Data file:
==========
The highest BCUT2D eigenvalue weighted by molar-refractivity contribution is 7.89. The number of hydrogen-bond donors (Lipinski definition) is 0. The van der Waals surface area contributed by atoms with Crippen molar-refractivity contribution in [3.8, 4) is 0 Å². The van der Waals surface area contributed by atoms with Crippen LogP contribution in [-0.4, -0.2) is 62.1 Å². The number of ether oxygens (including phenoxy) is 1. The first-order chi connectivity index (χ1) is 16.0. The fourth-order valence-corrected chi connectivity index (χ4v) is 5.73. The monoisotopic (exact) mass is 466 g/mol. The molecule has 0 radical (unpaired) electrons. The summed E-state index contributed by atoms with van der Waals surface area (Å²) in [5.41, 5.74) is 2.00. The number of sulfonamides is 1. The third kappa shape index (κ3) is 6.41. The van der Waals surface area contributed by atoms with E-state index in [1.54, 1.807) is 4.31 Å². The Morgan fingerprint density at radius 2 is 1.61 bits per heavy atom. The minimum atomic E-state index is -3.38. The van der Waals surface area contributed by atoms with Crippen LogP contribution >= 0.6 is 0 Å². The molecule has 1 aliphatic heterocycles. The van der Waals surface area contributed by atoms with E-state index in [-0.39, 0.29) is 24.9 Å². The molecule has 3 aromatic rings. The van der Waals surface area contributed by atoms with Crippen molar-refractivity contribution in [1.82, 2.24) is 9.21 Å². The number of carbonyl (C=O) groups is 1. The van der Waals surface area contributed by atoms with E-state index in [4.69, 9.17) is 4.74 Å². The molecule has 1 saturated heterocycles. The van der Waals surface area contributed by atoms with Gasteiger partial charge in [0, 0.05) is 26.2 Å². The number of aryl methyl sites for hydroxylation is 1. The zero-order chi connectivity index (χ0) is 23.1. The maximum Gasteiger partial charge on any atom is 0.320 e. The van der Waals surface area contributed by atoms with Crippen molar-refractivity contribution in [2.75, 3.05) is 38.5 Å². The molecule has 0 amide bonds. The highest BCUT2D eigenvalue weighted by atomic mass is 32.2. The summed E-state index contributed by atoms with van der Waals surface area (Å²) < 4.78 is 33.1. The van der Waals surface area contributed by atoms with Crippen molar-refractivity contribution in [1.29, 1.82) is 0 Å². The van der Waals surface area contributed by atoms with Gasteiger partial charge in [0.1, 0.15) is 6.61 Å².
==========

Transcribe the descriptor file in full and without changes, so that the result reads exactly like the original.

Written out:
The highest BCUT2D eigenvalue weighted by molar-refractivity contribution is 7.89. The number of hydrogen-bond donors (Lipinski definition) is 0. The van der Waals surface area contributed by atoms with Crippen molar-refractivity contribution in [3.8, 4) is 0 Å². The van der Waals surface area contributed by atoms with Crippen LogP contribution in [-0.4, -0.2) is 62.1 Å². The number of ether oxygens (including phenoxy) is 1. The first-order chi connectivity index (χ1) is 16.0. The fourth-order valence-corrected chi connectivity index (χ4v) is 5.73. The monoisotopic (exact) mass is 466 g/mol. The molecule has 0 radical (unpaired) electrons. The summed E-state index contributed by atoms with van der Waals surface area (Å²) in [5.41, 5.74) is 2.00. The number of sulfonamides is 1. The third kappa shape index (κ3) is 6.41. The van der Waals surface area contributed by atoms with E-state index in [1.54, 1.807) is 4.31 Å². The Morgan fingerprint density at radius 2 is 1.61 bits per heavy atom. The minimum atomic E-state index is -3.38. The van der Waals surface area contributed by atoms with Crippen LogP contribution >= 0.6 is 0 Å². The molecule has 1 aliphatic heterocycles. The van der Waals surface area contributed by atoms with E-state index in [-0.39, 0.29) is 24.9 Å². The molecule has 3 aromatic rings. The van der Waals surface area contributed by atoms with Crippen molar-refractivity contribution in [1.82, 2.24) is 9.21 Å². The number of carbonyl (C=O) groups is 1. The van der Waals surface area contributed by atoms with E-state index in [4.69, 9.17) is 4.74 Å². The molecule has 1 saturated heterocycles. The van der Waals surface area contributed by atoms with Gasteiger partial charge in [0, 0.05) is 26.2 Å². The number of aryl methyl sites for hydroxylation is 1. The zero-order chi connectivity index (χ0) is 23.1. The maximum Gasteiger partial charge on any atom is 0.320 e. The van der Waals surface area contributed by atoms with Crippen molar-refractivity contribution in [2.75, 3.05) is 38.5 Å². The molecule has 0 amide bonds. The highest BCUT2D eigenvalue weighted by atomic mass is 32.2. The summed E-state index contributed by atoms with van der Waals surface area (Å²) < 4.78 is 33.1. The van der Waals surface area contributed by atoms with Crippen molar-refractivity contribution in [1.29, 1.82) is 0 Å². The van der Waals surface area contributed by atoms with Gasteiger partial charge in [0.1, 0.15) is 6.61 Å².